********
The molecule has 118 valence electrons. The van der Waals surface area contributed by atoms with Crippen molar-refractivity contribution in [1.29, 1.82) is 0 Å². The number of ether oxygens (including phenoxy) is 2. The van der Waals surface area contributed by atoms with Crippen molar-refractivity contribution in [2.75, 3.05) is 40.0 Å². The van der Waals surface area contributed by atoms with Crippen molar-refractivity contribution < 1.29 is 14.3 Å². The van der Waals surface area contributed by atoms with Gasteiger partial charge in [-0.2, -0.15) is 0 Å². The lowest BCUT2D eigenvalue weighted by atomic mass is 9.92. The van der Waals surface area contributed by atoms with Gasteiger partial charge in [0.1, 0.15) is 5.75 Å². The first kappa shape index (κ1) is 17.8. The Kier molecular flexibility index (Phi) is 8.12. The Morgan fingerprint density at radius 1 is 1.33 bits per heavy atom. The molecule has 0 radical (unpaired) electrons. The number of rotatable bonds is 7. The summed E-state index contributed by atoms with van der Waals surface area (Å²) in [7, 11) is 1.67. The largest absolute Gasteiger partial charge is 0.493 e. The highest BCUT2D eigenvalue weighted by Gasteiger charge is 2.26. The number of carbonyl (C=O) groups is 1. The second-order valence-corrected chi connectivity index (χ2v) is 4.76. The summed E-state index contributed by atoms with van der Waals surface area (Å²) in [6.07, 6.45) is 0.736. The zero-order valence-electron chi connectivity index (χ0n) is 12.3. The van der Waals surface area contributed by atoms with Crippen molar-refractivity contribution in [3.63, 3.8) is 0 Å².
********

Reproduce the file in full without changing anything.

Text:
The molecule has 118 valence electrons. The van der Waals surface area contributed by atoms with Crippen molar-refractivity contribution in [1.29, 1.82) is 0 Å². The number of ether oxygens (including phenoxy) is 2. The van der Waals surface area contributed by atoms with Crippen molar-refractivity contribution in [2.75, 3.05) is 40.0 Å². The van der Waals surface area contributed by atoms with Crippen molar-refractivity contribution < 1.29 is 14.3 Å². The van der Waals surface area contributed by atoms with Gasteiger partial charge in [-0.2, -0.15) is 0 Å². The lowest BCUT2D eigenvalue weighted by atomic mass is 9.92. The van der Waals surface area contributed by atoms with Gasteiger partial charge in [0.1, 0.15) is 5.75 Å². The first kappa shape index (κ1) is 17.8. The Kier molecular flexibility index (Phi) is 8.12. The Morgan fingerprint density at radius 1 is 1.33 bits per heavy atom. The molecule has 0 radical (unpaired) electrons. The number of rotatable bonds is 7. The summed E-state index contributed by atoms with van der Waals surface area (Å²) in [7, 11) is 1.67. The largest absolute Gasteiger partial charge is 0.493 e. The highest BCUT2D eigenvalue weighted by Gasteiger charge is 2.26. The number of carbonyl (C=O) groups is 1. The second-order valence-corrected chi connectivity index (χ2v) is 4.76. The summed E-state index contributed by atoms with van der Waals surface area (Å²) in [6.07, 6.45) is 0.736. The zero-order valence-electron chi connectivity index (χ0n) is 12.3. The van der Waals surface area contributed by atoms with Crippen molar-refractivity contribution in [3.63, 3.8) is 0 Å².